Atlanta returned the favor a little over a month later on Dec. 17, banking on six 3-pointers from reserve guard Shelvin Mack to top Cleveland by a 127-98 total. Dion Waiters, in perhaps his last great game with Cleveland, scored 21 points off of the bench. Mack played just nine minutes in Atlanta’s series against Washington, and Waiters was dealt to Oklahoma City three weeks after this game.
By Dec. 30, the Cavaliers were fast approaching their low point. James was in the middle of a needed two-week breather when the Hawks topped the Cavs 108-101 in Atlanta. Kevin Love missed seven of eight shots, and the game featured several Cavaliers (Joe Harris, the departed A.J. Price, Lou Amundson, Waiters and scoreless starter Mike Miller) that will not see significant or any action at all against Atlanta in the conference finals. Cleveland would go on to lose seven of eight following this one.
With Atlanta fully established as the East’s top seed, Cleveland was healthy and full of traded-for reinforcements in time to take the Hawks seriously on March 6, though it didn’t help much as the Hawks won 106-97 at home. Save for Love (who took all but one of his 11 shots from long range, finishing with 14 points), Cleveland's and Atlanta’s rotations (Thabo Sefolosha was injured at the time) looked about the same then as they do now, as the Hawks’ passing put six players in double figures.
Likely Starting Lineups
Cleveland has had to think on the fly at the absolute worst time, and the team’s bench will suffer for it, but it’s hard not to consider a lineup featuring Timofey Mozgov at center, Tristan Thompson at power forward, James at small forward, Iman Shumpert at off guard and Kyrie Irving at point guard as absolutely championship-worthy.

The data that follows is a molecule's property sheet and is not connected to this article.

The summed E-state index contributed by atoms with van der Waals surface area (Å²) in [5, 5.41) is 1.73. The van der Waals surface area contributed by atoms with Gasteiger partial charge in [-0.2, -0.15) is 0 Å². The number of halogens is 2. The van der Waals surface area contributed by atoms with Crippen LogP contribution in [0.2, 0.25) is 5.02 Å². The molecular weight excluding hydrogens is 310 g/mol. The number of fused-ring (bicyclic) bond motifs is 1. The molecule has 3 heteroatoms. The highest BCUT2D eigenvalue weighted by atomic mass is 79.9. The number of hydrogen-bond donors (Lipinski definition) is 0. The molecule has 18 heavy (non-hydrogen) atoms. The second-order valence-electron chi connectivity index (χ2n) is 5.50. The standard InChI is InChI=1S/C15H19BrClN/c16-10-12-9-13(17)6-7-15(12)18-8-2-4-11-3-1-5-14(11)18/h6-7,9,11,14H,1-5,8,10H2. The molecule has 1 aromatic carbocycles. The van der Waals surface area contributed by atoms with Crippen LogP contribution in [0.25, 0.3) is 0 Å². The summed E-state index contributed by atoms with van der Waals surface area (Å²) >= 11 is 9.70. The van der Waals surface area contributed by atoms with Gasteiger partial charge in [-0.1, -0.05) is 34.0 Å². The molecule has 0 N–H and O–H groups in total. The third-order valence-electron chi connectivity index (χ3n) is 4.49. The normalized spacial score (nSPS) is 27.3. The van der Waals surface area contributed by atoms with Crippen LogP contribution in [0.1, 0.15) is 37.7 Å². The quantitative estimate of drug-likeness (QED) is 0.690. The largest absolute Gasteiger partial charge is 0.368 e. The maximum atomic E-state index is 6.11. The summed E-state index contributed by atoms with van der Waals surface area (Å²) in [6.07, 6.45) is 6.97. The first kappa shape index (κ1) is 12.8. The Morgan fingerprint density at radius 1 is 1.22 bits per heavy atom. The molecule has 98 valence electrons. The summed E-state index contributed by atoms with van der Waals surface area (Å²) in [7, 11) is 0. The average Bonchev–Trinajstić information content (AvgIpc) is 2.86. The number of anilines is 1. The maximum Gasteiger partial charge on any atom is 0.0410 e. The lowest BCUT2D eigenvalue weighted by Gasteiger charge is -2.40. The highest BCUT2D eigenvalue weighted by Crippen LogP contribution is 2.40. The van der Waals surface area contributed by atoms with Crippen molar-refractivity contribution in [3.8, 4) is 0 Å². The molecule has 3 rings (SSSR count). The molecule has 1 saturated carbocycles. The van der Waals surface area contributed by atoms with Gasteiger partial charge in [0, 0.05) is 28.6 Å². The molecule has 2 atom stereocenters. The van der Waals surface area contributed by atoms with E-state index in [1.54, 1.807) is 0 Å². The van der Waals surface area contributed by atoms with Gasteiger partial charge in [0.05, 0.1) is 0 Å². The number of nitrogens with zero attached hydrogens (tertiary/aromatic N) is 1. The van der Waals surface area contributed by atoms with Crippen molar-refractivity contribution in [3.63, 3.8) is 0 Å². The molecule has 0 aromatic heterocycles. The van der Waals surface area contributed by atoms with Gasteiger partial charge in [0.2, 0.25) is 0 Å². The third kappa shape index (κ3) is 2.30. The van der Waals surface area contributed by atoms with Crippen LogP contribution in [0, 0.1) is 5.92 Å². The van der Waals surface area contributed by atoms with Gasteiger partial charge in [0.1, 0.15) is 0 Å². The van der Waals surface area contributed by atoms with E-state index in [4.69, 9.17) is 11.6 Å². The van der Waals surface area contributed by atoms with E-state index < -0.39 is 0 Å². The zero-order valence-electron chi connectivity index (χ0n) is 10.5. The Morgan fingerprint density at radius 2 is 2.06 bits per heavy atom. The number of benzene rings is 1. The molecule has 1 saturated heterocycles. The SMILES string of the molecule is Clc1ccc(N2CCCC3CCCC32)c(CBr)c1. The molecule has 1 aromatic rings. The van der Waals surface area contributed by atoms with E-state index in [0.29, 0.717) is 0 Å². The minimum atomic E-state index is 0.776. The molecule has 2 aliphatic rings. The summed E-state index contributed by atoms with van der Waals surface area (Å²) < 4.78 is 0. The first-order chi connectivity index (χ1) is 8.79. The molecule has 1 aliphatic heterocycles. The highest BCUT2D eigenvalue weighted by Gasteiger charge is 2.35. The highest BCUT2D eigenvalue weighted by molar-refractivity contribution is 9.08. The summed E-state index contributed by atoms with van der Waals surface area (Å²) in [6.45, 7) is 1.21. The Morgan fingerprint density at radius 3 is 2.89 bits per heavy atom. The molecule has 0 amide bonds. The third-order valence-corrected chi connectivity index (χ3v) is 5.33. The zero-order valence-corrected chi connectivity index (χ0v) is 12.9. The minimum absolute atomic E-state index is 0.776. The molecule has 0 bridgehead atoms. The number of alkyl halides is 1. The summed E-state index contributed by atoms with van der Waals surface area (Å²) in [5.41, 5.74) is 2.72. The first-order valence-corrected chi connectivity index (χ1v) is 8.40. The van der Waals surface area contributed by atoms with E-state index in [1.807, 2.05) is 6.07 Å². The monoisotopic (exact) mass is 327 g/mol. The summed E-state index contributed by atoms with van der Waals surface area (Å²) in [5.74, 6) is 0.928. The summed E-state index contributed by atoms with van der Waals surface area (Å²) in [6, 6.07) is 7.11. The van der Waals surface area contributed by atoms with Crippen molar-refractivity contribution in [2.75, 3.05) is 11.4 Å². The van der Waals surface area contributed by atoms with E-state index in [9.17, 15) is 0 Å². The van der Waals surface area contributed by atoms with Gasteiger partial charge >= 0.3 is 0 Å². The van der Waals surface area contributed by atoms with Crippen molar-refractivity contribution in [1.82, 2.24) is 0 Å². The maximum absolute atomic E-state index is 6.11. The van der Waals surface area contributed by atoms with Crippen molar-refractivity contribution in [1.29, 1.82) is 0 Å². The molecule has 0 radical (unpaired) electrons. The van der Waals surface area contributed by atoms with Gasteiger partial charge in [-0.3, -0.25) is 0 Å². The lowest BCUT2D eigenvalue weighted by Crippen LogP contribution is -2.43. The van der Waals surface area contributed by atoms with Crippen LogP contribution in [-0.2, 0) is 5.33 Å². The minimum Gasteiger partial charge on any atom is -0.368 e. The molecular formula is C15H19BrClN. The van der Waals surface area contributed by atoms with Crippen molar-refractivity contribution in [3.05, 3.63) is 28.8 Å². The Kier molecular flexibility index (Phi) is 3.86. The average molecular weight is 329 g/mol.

It’s a confident group, with James weathering the Jimmy Butler-led storm in its series against Chicago, Thompson outright dominating that series at times in Love’s absence, and Shumpert fighting through a groin pull to go off at times against Chicago.
Atlanta’s award-winning starting five includes Al Horford at center, Paul Millsap at big forward, DeMarre Carroll at the swingman spot, Kyle Korver at shooting guard and Jeff Teague at point guard. The Hawks famously nominated all five for the January Player(s) of the Month award, and in a nice show of perspective and humor, the NBA rewarded them for their work. With James taking part of the month off and the rest of the East failing to step up to the plate, it was a deserved nod.
When the ball is buzzing for Atlanta, they are a killer stop. Paul Millsap has looked run down at times in the postseason, however, though Carroll’s surprising scoring touch has helped prop up the team. For Carroll to continue in his offensive-minded ways (he’s averaging a team-leading 17.1 points per game while making 44 percent of his threes) while guarding James would be an absolutely remarkable achievement.
Matchups to Watch
Jeff Teague vs. bad habits